July 22, 2014

A Perfect Paul?

paulart.jpgAre evangelicals blind to the obvious faults of the Apostle Paul….and, consequently, to many of their own?

I’m reading Charles Freeman’s book “The Closing of the Western Mind.” It’s not exactly an unbiased presentation of Christianity, though Freeman’s thesis that established Christianity squelched the rational tradition of the Greeks is interesting and worth discussing. His early chapters on the source figures of Christianity, however, are another matter. The chapter on Jesus is, well, atrocious, but the chapter on Paul gave me a thought.

As one who seems uninvested in any kind of “pro-Christian” view of Paul, Freeman writes what I believe any number of intelligent people would write if they studied the New Testament without Christian assumptions that the documents being read were “the Word of God.”

What does he say about Paul? It’s a chapter you wouldn’t read from any evangelical source, because the cataloging of Paul’s imperfections would be too much of a challenge to their doctrine of scripture.

Remember that Freeman is partaking of the academic prejudices against Christianity and of the usual attempts to blame Paul for all that is wrong with Christianity. Even with these errors, however, Freeman gave me much to think about in terms of something we do believe….in fact, must believe: Paul was not perfect. He was as messed up as the rest of us. He had his edges. He had his limits. He had his problems.

“He could also be abrasive and deeply sensitive to any threat to his assumed authority, which at the beginning of several of his letters…he proclaimed to have come directly from God or Christ…He appears never to have married and to have been ill at ease with sexuality, above all homosexuality…but no one could pretend that he was an easy man to work with. His life appears to have been one of constant conflict. Gamaliel is believed to have been tolerant to Christians…so Paul’s early desire to persecute them must have come from elsewhere, perhaps from his own combative personality. He had violent confrontations with Barnabas, his companion who had put him in contact with the apostles in Jerusalem, though he traveled extensively with him, and even with Peter, the undoubted early leader of the Jerusalem Christians. In fact, he seems to have accepted that conflict with others was a normal part of life…This is certainly not a man who has any confidence in his ability to charm those he met. While Jesus drew people to him, Paul appears to have had the opposite effect; there was not one Christian community in which he can be said to have been fully at ease…The result was that although Paul could write, and perhaps speak, with great eloquence, he often failed to win over audiences, and may even have provoked their opposition with his manner.” (pp. 109-111)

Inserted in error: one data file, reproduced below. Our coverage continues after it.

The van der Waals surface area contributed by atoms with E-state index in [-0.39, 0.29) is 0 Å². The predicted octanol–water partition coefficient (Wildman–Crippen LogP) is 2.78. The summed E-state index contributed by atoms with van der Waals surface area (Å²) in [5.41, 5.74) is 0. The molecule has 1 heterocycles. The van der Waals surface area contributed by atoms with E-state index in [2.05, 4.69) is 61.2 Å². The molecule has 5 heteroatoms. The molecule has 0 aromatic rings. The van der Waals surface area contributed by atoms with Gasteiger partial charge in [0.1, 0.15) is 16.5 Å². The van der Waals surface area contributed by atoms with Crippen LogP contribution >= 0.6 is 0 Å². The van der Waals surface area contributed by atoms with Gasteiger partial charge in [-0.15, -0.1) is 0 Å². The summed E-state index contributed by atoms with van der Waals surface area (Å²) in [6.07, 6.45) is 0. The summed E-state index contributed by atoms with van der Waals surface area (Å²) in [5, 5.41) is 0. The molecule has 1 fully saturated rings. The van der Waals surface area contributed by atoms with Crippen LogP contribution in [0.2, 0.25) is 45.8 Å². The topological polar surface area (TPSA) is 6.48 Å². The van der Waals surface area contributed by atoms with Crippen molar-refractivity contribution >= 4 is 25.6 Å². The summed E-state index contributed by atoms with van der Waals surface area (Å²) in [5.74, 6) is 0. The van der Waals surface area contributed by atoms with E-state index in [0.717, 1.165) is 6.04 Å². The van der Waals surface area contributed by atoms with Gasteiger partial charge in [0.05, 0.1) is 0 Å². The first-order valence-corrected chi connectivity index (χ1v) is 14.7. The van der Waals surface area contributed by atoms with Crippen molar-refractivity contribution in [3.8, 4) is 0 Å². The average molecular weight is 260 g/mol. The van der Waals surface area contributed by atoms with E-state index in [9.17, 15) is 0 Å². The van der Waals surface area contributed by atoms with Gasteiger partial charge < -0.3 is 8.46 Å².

“Paul appears to have known little of the spiritual life of the Greco-Roman world outside Judaism and made little attempt in his letters to explain the Judaic concepts he used in a form that would have been comprehensible to those not brought up in that tradition…Buffeted by these conflicts, Paul seems at times to hardly know who he is. In particular, his identity as a Jew seems to fluctuate according to the pressures he encounters. ‘Paul’s Judaism was no longer of his very being, but a guise he could adopt or discard at will,’ as one influential scholar, C. K. Barrett, has put it. It is hardly surprising that on a personal level this highly insecure man became acutely sensitive to threats to his leadership…He is desperately afraid of competition…In fact, his desperation as he hears of rival Christian preachers breaks through again and again in his letters. He boasts, cajoles, threatens, and pleads his case, claiming that because of his hard work and suffering for the cause he deserves to be seen as the foremost of the apostles.” (pp. 112-114)

“…Paul’s theology, however, is confined in that it is shaped by his personal isolation, his acute insecurity about his authority, and his ambivalence about his Jewish roots. The difficult circumstances in which he wrote can explain much of the incoherence and contradiction in his letters, which have taxed theologians ever since. He seems to have failed to absorb, or at least express in his letters, any real awareness of Jesus as a human being, or to reflect his teachings, other than, significantly, the prohibition on divorce. It has always to be remembered that Paul is the only major Christian theologian never to have read the gospels, and one cannot be sure that he interpreted Jesus’ teachings, on the law, for instance, with accuracy. Can one assume that Paul preached what Jesus would have wanted him to preach?” (124)

If you are not used to reading the current non-Christian approach to Paul, those paragraphs probably raised your blood pressure, but stay focused. Do we idealize Paul to the point that we are blind to his faults, and also blind and justifying to those flaws in ourselves that are similar to his?

Defending Paul is a natural response for Bible believing evangelicals because they believe he is the author of holy and authoritative scripture. (Inerrant scripture for many evangelicals.) What he says- about anything- is the Word of God. How he says it is the Word of God. The complex of personality factors that frame a thought or a feeling before it is written in an epistle are the prelude to the written word of God.

For New Testament believers, therefore, defending Paul’s quirks, flaws, shortcomings and possible inconsistencies and errors is serious business.